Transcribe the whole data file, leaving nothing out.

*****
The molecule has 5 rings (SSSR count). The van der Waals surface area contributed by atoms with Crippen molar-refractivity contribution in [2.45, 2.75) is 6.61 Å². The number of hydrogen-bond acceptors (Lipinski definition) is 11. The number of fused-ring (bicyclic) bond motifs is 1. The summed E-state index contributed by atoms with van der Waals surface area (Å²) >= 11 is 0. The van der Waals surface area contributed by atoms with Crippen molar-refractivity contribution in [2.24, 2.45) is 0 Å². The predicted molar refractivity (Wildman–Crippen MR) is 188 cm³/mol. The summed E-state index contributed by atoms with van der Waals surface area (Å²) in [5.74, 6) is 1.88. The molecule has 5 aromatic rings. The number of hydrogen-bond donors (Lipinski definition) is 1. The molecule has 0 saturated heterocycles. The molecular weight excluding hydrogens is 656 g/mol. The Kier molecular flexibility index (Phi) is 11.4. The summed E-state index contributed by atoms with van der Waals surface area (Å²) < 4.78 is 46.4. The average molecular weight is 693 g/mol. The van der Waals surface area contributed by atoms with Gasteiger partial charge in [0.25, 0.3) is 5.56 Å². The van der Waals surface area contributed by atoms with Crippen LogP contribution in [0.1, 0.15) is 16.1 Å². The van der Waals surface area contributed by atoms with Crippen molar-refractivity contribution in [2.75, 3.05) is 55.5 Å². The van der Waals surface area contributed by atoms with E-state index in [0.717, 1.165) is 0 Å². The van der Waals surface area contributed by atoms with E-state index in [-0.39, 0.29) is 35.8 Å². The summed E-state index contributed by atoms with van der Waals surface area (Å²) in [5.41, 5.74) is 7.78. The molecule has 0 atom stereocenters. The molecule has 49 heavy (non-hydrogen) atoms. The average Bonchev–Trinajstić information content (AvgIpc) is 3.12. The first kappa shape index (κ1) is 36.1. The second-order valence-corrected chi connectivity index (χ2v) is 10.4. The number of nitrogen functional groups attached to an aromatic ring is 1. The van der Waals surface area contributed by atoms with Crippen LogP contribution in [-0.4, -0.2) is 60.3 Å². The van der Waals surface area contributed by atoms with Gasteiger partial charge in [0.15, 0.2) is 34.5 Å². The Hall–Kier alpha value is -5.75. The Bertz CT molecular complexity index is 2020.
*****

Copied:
The molecule has 5 rings (SSSR count). The van der Waals surface area contributed by atoms with Crippen molar-refractivity contribution in [2.45, 2.75) is 6.61 Å². The number of hydrogen-bond acceptors (Lipinski definition) is 11. The number of fused-ring (bicyclic) bond motifs is 1. The summed E-state index contributed by atoms with van der Waals surface area (Å²) >= 11 is 0. The van der Waals surface area contributed by atoms with Crippen molar-refractivity contribution in [2.24, 2.45) is 0 Å². The predicted molar refractivity (Wildman–Crippen MR) is 188 cm³/mol. The summed E-state index contributed by atoms with van der Waals surface area (Å²) in [5.74, 6) is 1.88. The molecule has 5 aromatic rings. The number of hydrogen-bond donors (Lipinski definition) is 1. The molecule has 0 saturated heterocycles. The molecular weight excluding hydrogens is 656 g/mol. The Kier molecular flexibility index (Phi) is 11.4. The summed E-state index contributed by atoms with van der Waals surface area (Å²) < 4.78 is 46.4. The average molecular weight is 693 g/mol. The van der Waals surface area contributed by atoms with Gasteiger partial charge in [0.25, 0.3) is 5.56 Å². The van der Waals surface area contributed by atoms with Crippen LogP contribution in [0.1, 0.15) is 16.1 Å². The van der Waals surface area contributed by atoms with Crippen molar-refractivity contribution in [2.75, 3.05) is 55.5 Å². The van der Waals surface area contributed by atoms with E-state index in [0.717, 1.165) is 0 Å². The van der Waals surface area contributed by atoms with E-state index in [-0.39, 0.29) is 35.8 Å². The summed E-state index contributed by atoms with van der Waals surface area (Å²) in [5.41, 5.74) is 7.78. The molecule has 0 atom stereocenters. The molecule has 49 heavy (non-hydrogen) atoms. The average Bonchev–Trinajstić information content (AvgIpc) is 3.12. The first kappa shape index (κ1) is 36.1. The second-order valence-corrected chi connectivity index (χ2v) is 10.4. The number of nitrogen functional groups attached to an aromatic ring is 1. The van der Waals surface area contributed by atoms with Crippen LogP contribution in [-0.4, -0.2) is 60.3 Å². The van der Waals surface area contributed by atoms with Gasteiger partial charge in [0.15, 0.2) is 34.5 Å². The Hall–Kier alpha value is -5.75. The Bertz CT molecular complexity index is 2020.